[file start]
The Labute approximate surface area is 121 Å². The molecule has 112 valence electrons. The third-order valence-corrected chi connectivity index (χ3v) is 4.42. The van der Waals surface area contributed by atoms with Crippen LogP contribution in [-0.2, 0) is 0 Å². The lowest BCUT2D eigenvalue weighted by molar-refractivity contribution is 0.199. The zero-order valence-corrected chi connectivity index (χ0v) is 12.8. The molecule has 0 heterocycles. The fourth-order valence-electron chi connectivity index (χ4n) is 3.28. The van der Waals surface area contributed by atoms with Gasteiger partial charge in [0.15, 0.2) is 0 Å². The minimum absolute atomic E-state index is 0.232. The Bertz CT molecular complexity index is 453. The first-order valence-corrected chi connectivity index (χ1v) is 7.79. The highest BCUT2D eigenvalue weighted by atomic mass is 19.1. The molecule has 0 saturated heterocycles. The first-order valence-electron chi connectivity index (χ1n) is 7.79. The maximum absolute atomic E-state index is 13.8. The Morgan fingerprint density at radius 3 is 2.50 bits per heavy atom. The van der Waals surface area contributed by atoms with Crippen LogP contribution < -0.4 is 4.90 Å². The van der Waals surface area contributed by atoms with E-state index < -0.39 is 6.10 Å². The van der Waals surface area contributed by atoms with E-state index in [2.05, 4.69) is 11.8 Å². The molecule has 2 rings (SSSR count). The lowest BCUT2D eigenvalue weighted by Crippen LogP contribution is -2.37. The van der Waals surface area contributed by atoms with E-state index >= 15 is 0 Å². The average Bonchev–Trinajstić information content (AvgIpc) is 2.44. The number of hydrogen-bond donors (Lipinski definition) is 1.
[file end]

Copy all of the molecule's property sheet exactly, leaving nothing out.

The Labute approximate surface area is 121 Å². The molecule has 112 valence electrons. The third-order valence-corrected chi connectivity index (χ3v) is 4.42. The van der Waals surface area contributed by atoms with Crippen LogP contribution in [-0.2, 0) is 0 Å². The lowest BCUT2D eigenvalue weighted by molar-refractivity contribution is 0.199. The zero-order valence-corrected chi connectivity index (χ0v) is 12.8. The molecule has 0 heterocycles. The fourth-order valence-electron chi connectivity index (χ4n) is 3.28. The van der Waals surface area contributed by atoms with Gasteiger partial charge in [0.15, 0.2) is 0 Å². The minimum absolute atomic E-state index is 0.232. The Bertz CT molecular complexity index is 453. The first-order valence-corrected chi connectivity index (χ1v) is 7.79. The highest BCUT2D eigenvalue weighted by atomic mass is 19.1. The molecule has 0 saturated heterocycles. The first-order valence-electron chi connectivity index (χ1n) is 7.79. The maximum absolute atomic E-state index is 13.8. The Morgan fingerprint density at radius 3 is 2.50 bits per heavy atom. The van der Waals surface area contributed by atoms with Crippen LogP contribution < -0.4 is 4.90 Å². The van der Waals surface area contributed by atoms with E-state index < -0.39 is 6.10 Å². The van der Waals surface area contributed by atoms with E-state index in [2.05, 4.69) is 11.8 Å². The molecule has 2 rings (SSSR count). The lowest BCUT2D eigenvalue weighted by Crippen LogP contribution is -2.37. The van der Waals surface area contributed by atoms with E-state index >= 15 is 0 Å². The average Bonchev–Trinajstić information content (AvgIpc) is 2.44. The number of hydrogen-bond donors (Lipinski definition) is 1.